Password Puzzles – how safe is your online password?
How safe is your password? The answer seems to depend on what site you go to. Many sites try to protect you by enforcing password rules. These might be the length of password, the inclusion of uppercase letters, the inclusion of digits and the inclusion of punctuation characters. Unfortunately these may not offer the best protection and their very complexity may lead to security breaches in that users are forced to write them down. Even more unfortunately these checks are inconsistent. For example one of my insurance accounts will not allow me to use punctuation only numbers. This obviously means having to remember more than one password. Doing some highly unscientific analysis around friends and family showed a need to remember an average of 20 passwords and pass codes.
Intel’s password checking site (which I cannot recommend using as it is itself uses an insecure connection) offers the advice that it is better to use a long password phrase (something like “The cat sat on the dog cuddling the mouse!”) rather than the usual 8 characters with Upper case, at least 1 number and a punctuation mark. This is because it will give something easier to remember and will take longer to crack. Hackers know about the common substitutions like ‘@’ for ‘a’ etc. and if your password is just a normal word with substitutions then their dictionary checkers can usually decode them in a couple of hours. Unfortunately as mentioned above many sites implement password rules that prevent these long but easy to remember passwords.
2 factor authentication
Some sites try to get round password insecurity by using 2 factor authentications without a password. 2 factor authentications is where you are asked to enter some form of pass code and then the site prompts you for more information which only you can provide. The classic example of this is the chip and pin authentication most banks now use where you enter a relatively easy piece of information to identify you (perhaps your card number) and it then asks you to provide a code generated from a device which has to be authenticated by your pin. The good thing here is that the pin is never entered on the site and therefore is a lot less vulnerable to hackers.
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Another good example of 2 factor authentication is where you take some action on a website and they text you a code to your phone that you have to key in to confirm. Obviously this is vulnerable to phone theft but the chances that the same person steals your phone as hacks your password is a lot lower than hacking alone.
Even with 2 factor authentication there is the problem that it is not available on all sites and even banks don’t use it when authenticating payments on other sites – you still have to remember yet another code.
The big problem here is that people are not good at remembering 20+ passwords and codes so the temptation is to use the same password on every site but this introduces vulnerability. The problem is that any site can be hacked with enough time and patience. We have all heard on high profile sites getting hacked and passwords being leaked. They usually proudly announce that no credit card information was exposed but that really doesn’t matter for if you use the same password on all sites then the hacker has just gained access to all of them.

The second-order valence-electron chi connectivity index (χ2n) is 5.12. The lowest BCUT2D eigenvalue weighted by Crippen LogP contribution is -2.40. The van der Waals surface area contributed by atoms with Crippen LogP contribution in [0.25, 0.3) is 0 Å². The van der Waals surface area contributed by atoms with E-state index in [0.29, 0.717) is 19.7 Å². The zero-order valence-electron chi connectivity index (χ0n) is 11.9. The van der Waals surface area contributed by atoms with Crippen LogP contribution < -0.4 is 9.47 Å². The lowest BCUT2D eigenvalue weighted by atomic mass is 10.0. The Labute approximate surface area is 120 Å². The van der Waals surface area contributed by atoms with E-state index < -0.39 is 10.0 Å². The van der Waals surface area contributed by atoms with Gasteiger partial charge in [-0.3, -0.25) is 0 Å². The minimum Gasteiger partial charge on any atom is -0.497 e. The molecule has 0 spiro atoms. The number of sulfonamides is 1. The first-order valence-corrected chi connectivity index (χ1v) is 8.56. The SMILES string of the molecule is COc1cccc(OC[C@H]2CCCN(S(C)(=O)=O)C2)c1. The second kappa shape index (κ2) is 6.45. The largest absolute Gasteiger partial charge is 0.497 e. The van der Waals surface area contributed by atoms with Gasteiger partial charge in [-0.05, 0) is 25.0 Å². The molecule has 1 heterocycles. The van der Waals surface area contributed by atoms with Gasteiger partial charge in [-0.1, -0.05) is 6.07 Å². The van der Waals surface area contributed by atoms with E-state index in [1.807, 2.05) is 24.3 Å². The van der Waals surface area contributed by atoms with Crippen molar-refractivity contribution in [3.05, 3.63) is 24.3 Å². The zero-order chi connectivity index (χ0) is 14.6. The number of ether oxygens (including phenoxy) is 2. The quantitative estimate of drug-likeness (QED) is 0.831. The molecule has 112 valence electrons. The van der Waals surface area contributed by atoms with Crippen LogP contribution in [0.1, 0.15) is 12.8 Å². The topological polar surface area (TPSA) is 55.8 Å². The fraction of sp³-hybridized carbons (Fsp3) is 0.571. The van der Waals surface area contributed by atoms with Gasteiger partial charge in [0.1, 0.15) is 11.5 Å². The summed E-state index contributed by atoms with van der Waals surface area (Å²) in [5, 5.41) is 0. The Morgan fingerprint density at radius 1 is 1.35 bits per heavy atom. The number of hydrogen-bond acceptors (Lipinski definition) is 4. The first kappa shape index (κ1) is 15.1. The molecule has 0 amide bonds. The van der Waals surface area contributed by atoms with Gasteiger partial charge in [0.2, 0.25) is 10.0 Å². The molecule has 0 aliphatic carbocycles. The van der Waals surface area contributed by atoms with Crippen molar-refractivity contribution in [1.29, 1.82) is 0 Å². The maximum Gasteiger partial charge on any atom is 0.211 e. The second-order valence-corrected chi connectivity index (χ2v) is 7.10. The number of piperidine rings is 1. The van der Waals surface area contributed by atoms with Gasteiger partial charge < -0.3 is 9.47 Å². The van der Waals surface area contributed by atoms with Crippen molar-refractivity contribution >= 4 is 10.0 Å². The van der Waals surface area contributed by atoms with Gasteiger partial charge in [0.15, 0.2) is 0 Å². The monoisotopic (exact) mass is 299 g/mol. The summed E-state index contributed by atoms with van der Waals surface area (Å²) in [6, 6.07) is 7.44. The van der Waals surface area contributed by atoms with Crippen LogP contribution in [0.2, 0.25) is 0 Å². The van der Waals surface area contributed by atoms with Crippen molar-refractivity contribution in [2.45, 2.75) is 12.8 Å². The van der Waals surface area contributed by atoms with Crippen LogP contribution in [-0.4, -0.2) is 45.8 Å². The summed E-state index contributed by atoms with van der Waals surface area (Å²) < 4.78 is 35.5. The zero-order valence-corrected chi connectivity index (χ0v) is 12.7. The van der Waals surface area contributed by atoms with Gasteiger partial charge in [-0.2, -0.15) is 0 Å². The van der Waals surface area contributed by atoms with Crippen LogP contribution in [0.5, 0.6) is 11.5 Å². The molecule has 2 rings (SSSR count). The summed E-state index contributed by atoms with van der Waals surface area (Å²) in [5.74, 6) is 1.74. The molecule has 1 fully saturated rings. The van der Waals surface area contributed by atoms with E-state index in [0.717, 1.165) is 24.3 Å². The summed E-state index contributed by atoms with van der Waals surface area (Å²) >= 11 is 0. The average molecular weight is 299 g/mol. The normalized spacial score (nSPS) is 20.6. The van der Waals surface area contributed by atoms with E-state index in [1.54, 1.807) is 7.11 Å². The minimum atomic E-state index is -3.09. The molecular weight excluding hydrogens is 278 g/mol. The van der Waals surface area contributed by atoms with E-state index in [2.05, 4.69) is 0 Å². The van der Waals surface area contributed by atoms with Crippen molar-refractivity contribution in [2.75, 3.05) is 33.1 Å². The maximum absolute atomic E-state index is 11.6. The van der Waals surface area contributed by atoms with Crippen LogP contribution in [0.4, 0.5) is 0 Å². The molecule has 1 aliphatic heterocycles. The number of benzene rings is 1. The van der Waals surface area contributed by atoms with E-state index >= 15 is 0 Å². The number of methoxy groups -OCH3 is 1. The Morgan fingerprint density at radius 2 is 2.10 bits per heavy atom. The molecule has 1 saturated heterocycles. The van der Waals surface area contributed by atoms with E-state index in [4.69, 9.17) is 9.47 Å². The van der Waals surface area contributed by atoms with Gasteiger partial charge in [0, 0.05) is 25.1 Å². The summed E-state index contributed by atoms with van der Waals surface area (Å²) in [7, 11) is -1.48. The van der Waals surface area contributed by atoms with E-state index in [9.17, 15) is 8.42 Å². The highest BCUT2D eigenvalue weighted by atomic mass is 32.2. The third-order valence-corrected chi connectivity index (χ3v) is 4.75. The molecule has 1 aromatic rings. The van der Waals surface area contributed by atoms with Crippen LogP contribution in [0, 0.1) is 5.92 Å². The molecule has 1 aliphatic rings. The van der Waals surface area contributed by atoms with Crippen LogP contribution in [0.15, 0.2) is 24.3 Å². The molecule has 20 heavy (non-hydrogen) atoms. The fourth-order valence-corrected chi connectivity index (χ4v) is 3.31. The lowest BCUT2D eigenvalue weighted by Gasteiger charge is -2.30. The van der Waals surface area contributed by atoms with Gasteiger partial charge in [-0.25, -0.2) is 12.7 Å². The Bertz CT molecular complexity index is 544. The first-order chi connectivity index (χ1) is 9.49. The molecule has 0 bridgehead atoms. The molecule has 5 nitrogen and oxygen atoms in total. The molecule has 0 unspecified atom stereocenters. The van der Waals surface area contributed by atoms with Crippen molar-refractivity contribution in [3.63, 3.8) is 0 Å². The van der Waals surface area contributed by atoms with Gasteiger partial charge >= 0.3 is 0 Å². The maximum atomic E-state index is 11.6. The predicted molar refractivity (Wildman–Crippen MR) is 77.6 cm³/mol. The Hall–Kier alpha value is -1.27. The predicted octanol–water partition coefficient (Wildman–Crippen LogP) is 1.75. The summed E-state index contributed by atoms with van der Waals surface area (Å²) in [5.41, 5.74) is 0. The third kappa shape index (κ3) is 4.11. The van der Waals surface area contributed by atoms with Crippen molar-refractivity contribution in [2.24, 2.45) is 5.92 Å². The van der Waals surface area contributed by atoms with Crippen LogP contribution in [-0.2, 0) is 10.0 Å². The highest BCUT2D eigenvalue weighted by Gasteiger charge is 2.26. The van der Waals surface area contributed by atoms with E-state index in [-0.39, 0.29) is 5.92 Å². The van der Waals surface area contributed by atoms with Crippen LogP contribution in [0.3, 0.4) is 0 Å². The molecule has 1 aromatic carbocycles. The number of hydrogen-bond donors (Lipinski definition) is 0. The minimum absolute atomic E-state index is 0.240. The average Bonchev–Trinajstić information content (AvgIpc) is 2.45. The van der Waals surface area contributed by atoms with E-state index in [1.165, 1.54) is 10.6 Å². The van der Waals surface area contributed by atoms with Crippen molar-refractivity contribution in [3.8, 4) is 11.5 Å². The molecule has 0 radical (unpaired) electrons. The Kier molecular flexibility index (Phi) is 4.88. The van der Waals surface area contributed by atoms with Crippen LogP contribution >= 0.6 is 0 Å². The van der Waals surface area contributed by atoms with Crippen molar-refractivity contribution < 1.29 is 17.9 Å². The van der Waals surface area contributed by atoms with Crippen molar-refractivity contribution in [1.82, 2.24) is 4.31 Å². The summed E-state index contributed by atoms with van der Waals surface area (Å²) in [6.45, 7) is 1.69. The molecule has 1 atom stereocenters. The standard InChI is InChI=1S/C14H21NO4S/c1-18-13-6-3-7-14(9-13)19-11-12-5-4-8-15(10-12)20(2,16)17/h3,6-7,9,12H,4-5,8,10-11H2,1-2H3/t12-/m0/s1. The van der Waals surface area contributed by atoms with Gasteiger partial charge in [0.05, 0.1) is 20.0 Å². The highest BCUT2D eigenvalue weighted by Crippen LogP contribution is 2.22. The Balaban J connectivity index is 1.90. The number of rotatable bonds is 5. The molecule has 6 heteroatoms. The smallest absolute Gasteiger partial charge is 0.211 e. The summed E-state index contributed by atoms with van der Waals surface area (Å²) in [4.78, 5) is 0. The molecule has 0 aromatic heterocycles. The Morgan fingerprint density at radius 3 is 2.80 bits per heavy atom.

Now it might be fine to use the same password for low vulnerability sites but anything involving money or your identity (Facebook for example) should always have a separate password.
This leaves the question of remembering them – writing them down is not exactly secure. One answer is to store them in a secure wallet on say your phone. This is basically an app that allows you to store data in an encrypted form with a secure pin code. You just remember that pin code to look up your passwords and other confidential information. This again has the advantage that the secure pin code is never transmitted anywhere. There are still risks with this approach in that you might lose or break your phone and lose the data – most of the apps allow secure back-ups. Some examples are eWallet, Stash, Safe, and Whiskers. eWallet in particular has been around a long time and has a very good reputation.
If you don’t want to spend your time looking up passwords then a password consolidator may be the answer. These are basically tools that remember all your passwords for you and then log in to the sites automatically. The simplest example of this is that most browsers have an option to remember a sites password – this is not particularly secure and I can’t recommend it for anything really sensitive. The other issue with using the browser that it is only remembered on that device so if you are away from home you have to try and remember the password you have never keyed in. The best known of the password consolidators is LastPass this secures all of your site passwords under one top level password and can be synchronised between all your devices including phones and tablets.
There are other options. For example if you use a mac Apples Secure keychain system they introduced with the Mavericks version of their operating system will eventually allow you to securely remember and share passwords across all Apple devices – it also integrates very cleanly into the Safari browser. This is obviously not so useful if you are a PC or Android user.
Other alternatives to LastPass are Keeper and 1Password.
It should be mentioned that any system that synchs your passwords has to store them somewhere with the obvious risk of being hacked. LastPass did suffer a hack a couple of years back but their response satisfied most security pundits. They treat passwords in the same way most sites treat credit card data which in reality is something we all should do.
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